Surplus Killing

Surplus Killing

by Michael

Surplus killing is where an animal kills prey that is not immediately used as food. Surplus killing is something that upsets some people and it is used by farmers as a reason to kill wild cats that attack livestock. It does look like crazed, wanton and unjustified killing for the fun of it.

Surplus killing and playing with prey by domestic cats is also an activity that is used by people who don’t like cats to argue against cats.

I am writing about surplus killing by cats in this instance. Other animals do it including, humans, wolves, brown bear, foxes, hyena, spiders and mink.

There are two types of surplus killing (a) when additional prey is killed ancillary to the prime target. This is better described as multiple killing. Lions acting together do this sometimes. Lynx also make multiple kills sometimes when hunting hares. The extra kills can be hidden (cached) for use in the future so this is strictly speaking not surplus killing and (b) true surplus killing — killing prey that is not utilised.

The big topic in relation to surplus killing is why does it happen?

The victims of surplus killing are normally livestock. They are penned in and cannot escape from the cat. Some wildcats have been recorded as being involved in surplus killing (a) caracal preying on sheep (b) snow leopards preying on sheep and goats and (c) lions preying on cattle. I have also read about cougars preying on livestock and indulging in surplus killing.

The first reason why it happens is because the drive to hunt and kill is separate and independent of the present urge to eat – hunger. Cats don’t hunt prey as a direct response to immediately satisfy hunger.

The second reason is that the prey (livestock) cannot escape. If surplus killing takes place on wild animals it may occur when environmental conditions are particularly helpful for the predator e.g. dark, wet and windy.

The third reason is that when cats are making multiple kills they are using their energy very efficiently. Andrew Kitchener in The Natural History of The Wild Cats (ISBN 0-8014-8498-7) says that they “maximise energy over time”. It seems to be an energy efficient way to kill and killing prey is an instinctive survival activity even if disconnected from the immediate need to eat.

There may be a fourth factor. When a cat or predator starts killing it may be difficult to switch off and return to the normal urges to hunt.

However, the downside of any attack on prey is the potential for the predator to get injured. An injured predator might not be able to hunt efficiently.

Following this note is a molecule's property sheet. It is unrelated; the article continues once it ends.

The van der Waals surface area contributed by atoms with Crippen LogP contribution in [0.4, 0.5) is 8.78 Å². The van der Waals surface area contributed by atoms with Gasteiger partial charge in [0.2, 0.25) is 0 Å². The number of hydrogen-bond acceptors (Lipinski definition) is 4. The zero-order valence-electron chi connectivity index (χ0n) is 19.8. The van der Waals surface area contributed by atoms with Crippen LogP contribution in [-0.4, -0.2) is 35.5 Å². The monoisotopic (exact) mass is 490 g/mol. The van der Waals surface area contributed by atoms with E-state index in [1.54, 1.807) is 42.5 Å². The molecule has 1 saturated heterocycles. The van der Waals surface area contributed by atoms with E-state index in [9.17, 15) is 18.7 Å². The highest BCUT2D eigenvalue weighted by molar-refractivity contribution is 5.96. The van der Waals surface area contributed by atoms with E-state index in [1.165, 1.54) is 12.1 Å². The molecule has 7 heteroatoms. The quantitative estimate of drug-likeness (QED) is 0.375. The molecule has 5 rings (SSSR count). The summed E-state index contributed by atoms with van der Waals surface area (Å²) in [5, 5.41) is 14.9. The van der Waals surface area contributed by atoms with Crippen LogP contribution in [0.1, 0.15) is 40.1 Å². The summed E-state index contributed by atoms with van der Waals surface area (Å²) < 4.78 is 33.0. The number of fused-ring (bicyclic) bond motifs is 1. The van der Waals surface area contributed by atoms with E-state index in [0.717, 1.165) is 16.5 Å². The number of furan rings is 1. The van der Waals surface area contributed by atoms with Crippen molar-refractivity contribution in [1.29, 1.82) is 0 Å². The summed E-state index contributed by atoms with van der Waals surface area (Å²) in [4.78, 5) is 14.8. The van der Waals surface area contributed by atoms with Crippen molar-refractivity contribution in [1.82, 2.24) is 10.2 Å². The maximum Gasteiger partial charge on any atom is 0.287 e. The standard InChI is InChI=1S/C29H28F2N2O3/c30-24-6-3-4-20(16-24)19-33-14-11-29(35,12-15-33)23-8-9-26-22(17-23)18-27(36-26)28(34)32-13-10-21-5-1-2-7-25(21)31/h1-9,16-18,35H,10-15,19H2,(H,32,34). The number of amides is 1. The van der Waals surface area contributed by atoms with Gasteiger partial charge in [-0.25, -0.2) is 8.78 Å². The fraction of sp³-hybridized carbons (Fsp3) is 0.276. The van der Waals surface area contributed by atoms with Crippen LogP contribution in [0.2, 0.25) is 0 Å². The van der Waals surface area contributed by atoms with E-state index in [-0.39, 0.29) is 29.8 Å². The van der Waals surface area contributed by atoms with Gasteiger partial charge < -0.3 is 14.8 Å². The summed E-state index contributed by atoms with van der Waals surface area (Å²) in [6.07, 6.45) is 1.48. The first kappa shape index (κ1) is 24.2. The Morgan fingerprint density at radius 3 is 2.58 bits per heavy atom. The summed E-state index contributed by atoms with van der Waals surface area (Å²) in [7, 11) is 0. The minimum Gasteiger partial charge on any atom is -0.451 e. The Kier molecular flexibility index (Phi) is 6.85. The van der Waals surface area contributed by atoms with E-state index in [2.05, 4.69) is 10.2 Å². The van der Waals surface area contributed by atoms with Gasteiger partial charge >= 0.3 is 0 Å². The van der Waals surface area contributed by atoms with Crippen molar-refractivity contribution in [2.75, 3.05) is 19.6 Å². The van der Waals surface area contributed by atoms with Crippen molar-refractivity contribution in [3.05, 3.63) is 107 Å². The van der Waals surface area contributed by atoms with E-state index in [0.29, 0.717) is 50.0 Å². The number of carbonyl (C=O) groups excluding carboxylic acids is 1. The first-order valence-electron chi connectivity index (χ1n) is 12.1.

Unfortunately the wildcat is unable to rationalise the long term downside of surplus killing as it leads to retaliatory killing by farmers. The snow leopard is particularly susceptible as it is quite a trusting wildcat and is not as suspicious of the human as other large wild cats. They are relatively easy to kill it appears.

Comments for
Surplus Killing

Click here to add your own comments

Apr 02, 2012 i AGREE
by: Kathy W

I agree with Ruth. Humans are allowed to go out and kill animal just for pleasure. Now there are some people putting poison pellets out in the Chicagoland area to help control the squirell population. Some cats and dogs are being poisoned instead. Some people dont even use or eat the animals they kill. We have a neighborhood cat who killed and ate our little bunny that was out here. The neighbor Bill was very upset as he feeds all the animals including the 3 feral neighborhood cats. But now he knows why the grey one doesnt eat that much. This expains his picky eating habits. He does well for himself as a hunter. I dont agree with humans hunting. We dont need to. If you dont have food apply for food stamps or get your meat from someone who already has killed a poor creature and cant have all the meat. My boyfriend eats venison and he gets his from his dad who only hunts what he can eat. This winter when I dont have any grocery money the meat came in handy and I had to lower myself to eating some of it. It was very good made into tacos or the roast in the crock pot. I would love to be a vegatarian but right now its just not a good thing for me. I dont go crazy buying meat at the grocery store either. Mostly I buy chicken or ground turkey. Cats hunting is in their nature. They have to sometimes to just survive.


Mar 29, 2012 Humans
by: Michael

Well said Ruth. The human is by far the greatest surplus killer on the planet. Sport hunting is a classic example. Then the waste at factory farming and what about murders and wars etc.

We are the top predator and the biggest wanton killer.


Mar 29, 2012 People are hypocrites
by: Ruth

‘Surplus killing and playing with prey by domestic cats is also an activity that is used by people who don’t like cats to argue against cats’

I wonder how many of those people don’t protest about the animals and birds killed by people with guns who kill for their own pleasure.
There is a difference between cats and people, cats follow the instinct they were born with, they have no choice and can’t be blamed for that.
People who hunt know they are injuring or killing animals and they choose to do it.
I don’t see how anyone has the right to criticise the feline world when people who are supposed to be the most intelligent species on earth do exactly the same as cats do.
People are such hypocrites.
Take surplus meat or poultry, slaughtered animals and birds flesh packaged into neat portions, any unsold is eventually thrown away. they died in vain.

Kattaddorra signature Ruth



Leave a Reply

Your email address will not be published. Required fields are marked *

Please only upload photos that are small in size of max 500px width and 50 KB size. Large images typical of most default settings on digital cameras may fail to upload. Thanks.